Tim Wheeler, born in Downpatrick, Northern Ireland, is the frontman in Ash. He’s also co-written the soundtrack to British film Ashes. He reveals how he turned his hand from pop master to movie composer.
DID YOU CHOOSE THE FILM BECAUSE OF THE NAME?
I’d like to say yes, but no, that’s not the reason, it’s just a coincidence. There were quite a few other coincidences that led me to it.
HOW DID YOU GET INVOLVED?
My father had Alzheimer’s, and died about two years ago. About a week after that, I was passing through London on the way to New York. I stopped off at Coldplay’s studio. We’re all friends and they were making a record at the time. We had lunch, and Mat Whitecross was there. He’s made a few of their videos and he’s also the director of Ashes. I was talking about my dad, and it turned out his dad had been through the same thing.
He then said he was making a film that was related to Alzheimer’s, and I was intrigued. We met again a few days later, he talked me through the ideas of the film and I said I’d love to be involved.
HAD YOU WANTED TO DO A SOUNDTRACK BEFORE?
Yes, for a long time. He already had a composer on board, who it turns out is a good friend of mine too. He’s called Ilan Eshkeri, and we’d been trying to find a film to work on together for some time, so it was strange how it worked out. Elan was really up for it.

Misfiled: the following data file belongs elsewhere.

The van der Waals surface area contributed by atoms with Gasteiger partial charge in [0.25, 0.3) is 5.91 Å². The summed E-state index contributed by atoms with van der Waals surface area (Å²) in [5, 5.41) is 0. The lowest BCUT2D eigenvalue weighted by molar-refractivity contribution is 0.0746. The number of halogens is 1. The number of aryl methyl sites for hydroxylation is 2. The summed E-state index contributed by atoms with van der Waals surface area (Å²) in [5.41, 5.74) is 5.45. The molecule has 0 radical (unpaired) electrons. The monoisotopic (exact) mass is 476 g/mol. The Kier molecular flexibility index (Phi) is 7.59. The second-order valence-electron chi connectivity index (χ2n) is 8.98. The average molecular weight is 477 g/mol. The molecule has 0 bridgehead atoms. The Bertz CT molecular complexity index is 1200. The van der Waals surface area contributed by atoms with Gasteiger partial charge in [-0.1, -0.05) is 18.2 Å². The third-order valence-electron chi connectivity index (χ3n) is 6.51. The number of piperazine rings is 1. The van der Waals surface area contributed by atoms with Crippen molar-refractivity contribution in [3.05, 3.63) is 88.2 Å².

HAD THE FILM BEEN CAST WHEN YOU STARTED WORK ON IT? WAS RAY WINSTONE AND JIM STURGESS’S INVOLVEMENT A DRAW FOR YOU?
Ray was signed up, and at this point Mat was trying to get Jim on board too. They shot the film on the Isle of Man, so I went out for a day and hung out with Ray and Jim. We didn’t start working on the music until they’d finished filming.
WOULD YOU HAVE TRIED TO DO THE SOUNDTRACK ON YOUR OWN?
I would have had a go, but I don’t think I could’ve managed it. Elan is so experienced, so it was made easier by him, plus we had a great time working together. I had no clue how it all worked, it was such an education.
WHAT DID YOU LEARN?
All the basic things, I knew nothing. I write songs for Ash, but here we were working on 90-second sections, or recurring motifs or sometimes you just need an odd noise, or to hold the same note for a whole scene. You don’t need choruses and pop-song structures that I’m used to. A soundtrack is quite technical, trying to fit music into a specific space.
* Ashes is available on DVD now.